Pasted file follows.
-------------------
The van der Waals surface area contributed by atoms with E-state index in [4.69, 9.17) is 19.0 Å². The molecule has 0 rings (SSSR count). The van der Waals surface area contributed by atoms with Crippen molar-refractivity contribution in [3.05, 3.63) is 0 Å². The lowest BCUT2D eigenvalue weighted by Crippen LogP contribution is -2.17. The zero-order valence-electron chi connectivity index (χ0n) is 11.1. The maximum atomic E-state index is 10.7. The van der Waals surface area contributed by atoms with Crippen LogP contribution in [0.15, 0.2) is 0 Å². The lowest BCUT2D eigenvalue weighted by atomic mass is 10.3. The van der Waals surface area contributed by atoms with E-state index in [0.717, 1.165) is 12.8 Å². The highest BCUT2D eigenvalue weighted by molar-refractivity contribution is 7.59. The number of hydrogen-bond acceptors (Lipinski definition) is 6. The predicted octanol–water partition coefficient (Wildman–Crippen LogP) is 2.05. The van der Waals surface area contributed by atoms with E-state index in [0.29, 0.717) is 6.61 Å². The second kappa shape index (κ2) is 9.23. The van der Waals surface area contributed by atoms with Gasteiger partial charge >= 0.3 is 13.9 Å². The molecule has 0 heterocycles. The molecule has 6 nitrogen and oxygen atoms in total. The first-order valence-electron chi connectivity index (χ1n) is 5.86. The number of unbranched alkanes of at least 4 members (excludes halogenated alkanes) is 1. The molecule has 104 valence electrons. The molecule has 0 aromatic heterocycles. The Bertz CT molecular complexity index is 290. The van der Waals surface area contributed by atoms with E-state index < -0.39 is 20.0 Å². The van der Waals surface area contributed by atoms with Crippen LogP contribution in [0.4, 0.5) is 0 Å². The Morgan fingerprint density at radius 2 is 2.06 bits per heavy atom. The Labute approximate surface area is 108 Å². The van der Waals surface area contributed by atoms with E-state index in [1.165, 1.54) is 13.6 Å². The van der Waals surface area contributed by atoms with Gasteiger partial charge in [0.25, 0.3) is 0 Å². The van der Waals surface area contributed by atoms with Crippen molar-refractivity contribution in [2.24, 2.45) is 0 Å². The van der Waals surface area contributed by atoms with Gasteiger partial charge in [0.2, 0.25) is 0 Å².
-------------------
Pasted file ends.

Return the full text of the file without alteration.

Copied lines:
The van der Waals surface area contributed by atoms with E-state index in [4.69, 9.17) is 19.0 Å². The molecule has 0 rings (SSSR count). The van der Waals surface area contributed by atoms with Crippen molar-refractivity contribution in [3.05, 3.63) is 0 Å². The lowest BCUT2D eigenvalue weighted by Crippen LogP contribution is -2.17. The zero-order valence-electron chi connectivity index (χ0n) is 11.1. The maximum atomic E-state index is 10.7. The van der Waals surface area contributed by atoms with Crippen LogP contribution in [0.15, 0.2) is 0 Å². The lowest BCUT2D eigenvalue weighted by atomic mass is 10.3. The van der Waals surface area contributed by atoms with E-state index in [0.717, 1.165) is 12.8 Å². The highest BCUT2D eigenvalue weighted by molar-refractivity contribution is 7.59. The number of hydrogen-bond acceptors (Lipinski definition) is 6. The predicted octanol–water partition coefficient (Wildman–Crippen LogP) is 2.05. The van der Waals surface area contributed by atoms with E-state index in [0.29, 0.717) is 6.61 Å². The second kappa shape index (κ2) is 9.23. The van der Waals surface area contributed by atoms with Gasteiger partial charge >= 0.3 is 13.9 Å². The molecule has 0 heterocycles. The molecule has 6 nitrogen and oxygen atoms in total. The first-order valence-electron chi connectivity index (χ1n) is 5.86. The number of unbranched alkanes of at least 4 members (excludes halogenated alkanes) is 1. The molecule has 104 valence electrons. The molecule has 0 aromatic heterocycles. The Bertz CT molecular complexity index is 290. The van der Waals surface area contributed by atoms with E-state index < -0.39 is 20.0 Å². The van der Waals surface area contributed by atoms with Crippen LogP contribution in [0.4, 0.5) is 0 Å². The Morgan fingerprint density at radius 2 is 2.06 bits per heavy atom. The Labute approximate surface area is 108 Å². The van der Waals surface area contributed by atoms with E-state index in [1.165, 1.54) is 13.6 Å². The van der Waals surface area contributed by atoms with Gasteiger partial charge in [0.25, 0.3) is 0 Å². The van der Waals surface area contributed by atoms with Crippen molar-refractivity contribution in [2.24, 2.45) is 0 Å². The van der Waals surface area contributed by atoms with Gasteiger partial charge in [0.2, 0.25) is 0 Å².